Mario Carreño (1913-1999)
Mario Carreño (1913-1999)

Leda Among the Trees (also known as Girl Among Trees)

Mario Carreño (1913-1999)
Leda Among the Trees (also known as Girl Among Trees)
signed and dated 'Carreño 45' (upper left)
oil on canvas laid down on board
24 x 19 ¾ in. (61 x 50.2 cm.)
Painted in 1945.
Perls Galleries, New York.
Dr. Manuel Manrique, New York.
George and Leonor Miller, Tucson.
Anon. sale, Christie's, New York, 16 November 1994, lot 58 (illustrated in color).
Acquired from the above by the present owner.
New York, Perls Galleries, Mario Carreño: Recent Paintings, 5 November - 1 December 1945, no. 13.

Lot Essay

By the time Mario Carreño exhibited Leda among the Trees at Perls Gallery in 1945, the 32-year-old artist had already received critical acclaim from the art centers of New York, Paris and Havana. Indeed, the young Carreño’s work had by then made it into the hallowed halls of New York’s Museum of Modern Art, Paris’ Jeu de Paume and Havana’s Museo Nacional de Bellas Artes. The previous year, MOMA’s esteemed director, Alfred Barr had declared Carreño to be “the most versatile, learned and courageous of the new generation [in Cuba]”(1) in his introduction to the groundbreaking exhibition Modern Cuban Painters. Meanwhile, Perls Gallery placed Carreño within an even broader context, pronouncing him a “highly valuable addition to contemporary American painting” at their 1945 exhibition, their third one man show for the artist. (2)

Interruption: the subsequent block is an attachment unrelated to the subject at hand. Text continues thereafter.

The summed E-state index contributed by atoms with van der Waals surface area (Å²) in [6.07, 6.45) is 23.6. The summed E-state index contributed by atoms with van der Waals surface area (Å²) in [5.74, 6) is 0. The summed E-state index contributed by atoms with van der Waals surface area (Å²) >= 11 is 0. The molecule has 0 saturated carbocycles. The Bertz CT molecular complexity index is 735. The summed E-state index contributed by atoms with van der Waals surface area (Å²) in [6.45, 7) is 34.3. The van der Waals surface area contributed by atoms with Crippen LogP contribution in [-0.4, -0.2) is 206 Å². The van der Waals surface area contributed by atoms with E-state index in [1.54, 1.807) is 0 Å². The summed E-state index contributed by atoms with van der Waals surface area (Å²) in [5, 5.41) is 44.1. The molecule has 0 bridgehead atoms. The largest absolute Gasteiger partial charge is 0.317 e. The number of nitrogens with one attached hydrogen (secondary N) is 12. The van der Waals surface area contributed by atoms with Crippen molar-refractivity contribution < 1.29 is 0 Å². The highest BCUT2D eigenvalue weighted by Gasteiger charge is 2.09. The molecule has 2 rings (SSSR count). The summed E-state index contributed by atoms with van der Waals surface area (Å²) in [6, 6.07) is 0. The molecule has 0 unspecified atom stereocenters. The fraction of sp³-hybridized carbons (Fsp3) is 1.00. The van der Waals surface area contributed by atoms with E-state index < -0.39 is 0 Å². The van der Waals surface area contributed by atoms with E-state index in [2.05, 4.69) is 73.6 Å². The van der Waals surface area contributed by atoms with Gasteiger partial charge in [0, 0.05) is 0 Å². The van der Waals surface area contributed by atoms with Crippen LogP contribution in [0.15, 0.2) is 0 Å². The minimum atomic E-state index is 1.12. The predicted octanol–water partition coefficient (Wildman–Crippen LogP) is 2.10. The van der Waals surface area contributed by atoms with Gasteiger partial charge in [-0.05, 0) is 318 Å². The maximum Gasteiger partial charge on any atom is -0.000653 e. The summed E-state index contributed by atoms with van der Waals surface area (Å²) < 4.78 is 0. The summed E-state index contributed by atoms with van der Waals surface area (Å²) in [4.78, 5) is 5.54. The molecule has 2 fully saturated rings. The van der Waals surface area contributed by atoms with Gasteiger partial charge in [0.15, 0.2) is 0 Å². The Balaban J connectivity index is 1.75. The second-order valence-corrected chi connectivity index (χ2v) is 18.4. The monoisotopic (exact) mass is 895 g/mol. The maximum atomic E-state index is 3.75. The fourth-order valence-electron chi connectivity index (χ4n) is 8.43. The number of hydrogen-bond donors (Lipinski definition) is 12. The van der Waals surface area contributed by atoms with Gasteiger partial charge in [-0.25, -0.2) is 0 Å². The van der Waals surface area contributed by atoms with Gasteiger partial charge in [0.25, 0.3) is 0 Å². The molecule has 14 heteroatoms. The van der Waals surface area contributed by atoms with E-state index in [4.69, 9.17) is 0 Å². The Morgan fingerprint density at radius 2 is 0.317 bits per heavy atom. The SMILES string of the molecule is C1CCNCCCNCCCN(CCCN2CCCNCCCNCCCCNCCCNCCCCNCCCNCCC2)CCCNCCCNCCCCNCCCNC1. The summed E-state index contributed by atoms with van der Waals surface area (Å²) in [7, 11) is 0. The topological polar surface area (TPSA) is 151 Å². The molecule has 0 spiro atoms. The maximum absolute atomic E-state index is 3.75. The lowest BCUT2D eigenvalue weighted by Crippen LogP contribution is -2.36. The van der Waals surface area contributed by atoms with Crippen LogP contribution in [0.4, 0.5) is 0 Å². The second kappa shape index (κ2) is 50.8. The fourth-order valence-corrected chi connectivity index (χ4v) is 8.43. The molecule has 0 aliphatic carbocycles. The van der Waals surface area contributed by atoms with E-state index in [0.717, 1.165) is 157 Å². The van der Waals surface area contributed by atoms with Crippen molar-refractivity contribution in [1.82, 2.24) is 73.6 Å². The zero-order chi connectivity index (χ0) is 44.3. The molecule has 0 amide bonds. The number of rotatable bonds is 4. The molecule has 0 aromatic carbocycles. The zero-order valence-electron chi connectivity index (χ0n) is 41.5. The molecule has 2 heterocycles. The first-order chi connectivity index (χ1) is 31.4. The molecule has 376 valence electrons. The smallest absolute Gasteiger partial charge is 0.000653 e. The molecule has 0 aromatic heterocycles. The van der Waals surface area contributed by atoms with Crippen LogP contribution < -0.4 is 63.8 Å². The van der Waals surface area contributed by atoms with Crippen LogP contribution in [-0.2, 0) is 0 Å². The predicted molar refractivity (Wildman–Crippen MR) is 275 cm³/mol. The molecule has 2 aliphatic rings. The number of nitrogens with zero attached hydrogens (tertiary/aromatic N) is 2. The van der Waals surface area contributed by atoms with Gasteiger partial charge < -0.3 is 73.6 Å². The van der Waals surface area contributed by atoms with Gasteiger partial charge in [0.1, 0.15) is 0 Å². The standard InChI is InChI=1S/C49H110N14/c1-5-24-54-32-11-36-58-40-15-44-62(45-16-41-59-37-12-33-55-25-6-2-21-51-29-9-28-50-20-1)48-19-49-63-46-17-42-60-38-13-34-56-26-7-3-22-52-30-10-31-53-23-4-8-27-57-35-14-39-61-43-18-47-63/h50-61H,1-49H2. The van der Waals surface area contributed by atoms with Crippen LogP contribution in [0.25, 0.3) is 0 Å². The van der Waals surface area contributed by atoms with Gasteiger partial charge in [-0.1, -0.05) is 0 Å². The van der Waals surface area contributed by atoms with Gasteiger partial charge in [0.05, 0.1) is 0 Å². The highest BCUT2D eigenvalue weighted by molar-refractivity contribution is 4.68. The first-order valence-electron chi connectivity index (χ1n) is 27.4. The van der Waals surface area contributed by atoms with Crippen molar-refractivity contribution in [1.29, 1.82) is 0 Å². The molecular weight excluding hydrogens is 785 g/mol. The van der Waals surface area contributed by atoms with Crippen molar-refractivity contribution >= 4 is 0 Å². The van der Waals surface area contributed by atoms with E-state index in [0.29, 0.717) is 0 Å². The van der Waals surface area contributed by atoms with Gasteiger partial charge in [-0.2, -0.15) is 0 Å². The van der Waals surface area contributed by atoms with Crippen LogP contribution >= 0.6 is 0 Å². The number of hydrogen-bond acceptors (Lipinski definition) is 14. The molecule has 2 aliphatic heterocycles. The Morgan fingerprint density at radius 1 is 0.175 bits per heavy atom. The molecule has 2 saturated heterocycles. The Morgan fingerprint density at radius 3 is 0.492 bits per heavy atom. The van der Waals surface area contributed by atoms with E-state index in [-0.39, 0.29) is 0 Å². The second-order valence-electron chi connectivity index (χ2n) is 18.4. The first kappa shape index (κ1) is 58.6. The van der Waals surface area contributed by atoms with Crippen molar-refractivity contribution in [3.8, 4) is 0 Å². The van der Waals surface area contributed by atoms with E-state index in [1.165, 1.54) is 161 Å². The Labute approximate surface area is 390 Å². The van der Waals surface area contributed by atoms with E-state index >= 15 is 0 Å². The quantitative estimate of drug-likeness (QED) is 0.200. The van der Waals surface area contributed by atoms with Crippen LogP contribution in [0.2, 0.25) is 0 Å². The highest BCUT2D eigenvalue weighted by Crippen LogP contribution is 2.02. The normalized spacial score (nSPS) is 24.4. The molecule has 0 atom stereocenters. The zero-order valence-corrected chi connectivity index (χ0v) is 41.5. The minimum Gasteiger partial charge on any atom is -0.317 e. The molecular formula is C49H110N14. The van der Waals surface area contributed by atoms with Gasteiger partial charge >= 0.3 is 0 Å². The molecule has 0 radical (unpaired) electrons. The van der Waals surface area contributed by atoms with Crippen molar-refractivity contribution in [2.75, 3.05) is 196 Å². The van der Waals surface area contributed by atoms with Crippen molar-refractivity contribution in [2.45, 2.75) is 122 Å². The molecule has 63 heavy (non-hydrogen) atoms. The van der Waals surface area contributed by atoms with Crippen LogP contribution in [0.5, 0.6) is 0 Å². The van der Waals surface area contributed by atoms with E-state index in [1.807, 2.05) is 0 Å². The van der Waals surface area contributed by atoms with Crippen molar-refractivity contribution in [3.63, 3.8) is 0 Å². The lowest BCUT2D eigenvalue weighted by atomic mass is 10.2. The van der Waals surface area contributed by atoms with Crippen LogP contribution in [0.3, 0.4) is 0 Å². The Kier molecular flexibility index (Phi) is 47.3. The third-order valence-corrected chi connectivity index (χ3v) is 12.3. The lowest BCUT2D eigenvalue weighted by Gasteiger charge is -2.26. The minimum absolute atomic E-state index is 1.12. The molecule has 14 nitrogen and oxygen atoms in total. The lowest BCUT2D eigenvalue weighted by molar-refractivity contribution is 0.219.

Stylistically, 1945 was also a watershed year for Carreño. Having lived and traveled extensively throughout Europe and the Americas, Carreño had absorbed the lessons of the Italian Renaissance, the School of Paris and the Mexican Muralists. His work from the 1930s and early 1940s is dominated by realist, Renaissance inspired figures while his later paintings embrace geometric abstraction. The year 1945, however, shows Carreño at a crossroads, working in a more minimalist Cubist style before he slipped into complete abstraction.
A review of the 1945 Perls show noted “a nostalgia for the School of Paris, notably Picasso in certain figure compositions”(3) and indeed Leda among the Trees with its blocky handling of the female form and the elongated bifurcated face clearly demonstrates the mark of the French master. Yet as a figure from antiquity, this Leda also evokes Carreño’s own earlier work in which goddesses and graces abound. With its verdant greens and warm flesh tones, Leda among the Trees embodies the words of one reviewer who avowed that “high color…shouts with uninhibited delight in the work of Mario Carreño.”(4)

1 Alfred Barr, Modern Cuban Painters, Museum of Modern Art Bulletin, Vol. XI, no. 5, April 1944, p. 4.
2 Introductory text, Mario Carreño: Recent Paintings, Perls Gallery, 5 November - 1 December 1945.
3 Howard Devree, “Strangers within our Gates,” New York Times, November 11, 1945, p. 51.
4 Edward Alden Jewell, “Cuba’s Pacemakers: Exhibition at the Museum of Modern Art Brings us Colorful, Progressive Work,” New York Times, March 26, 1944, page X7.

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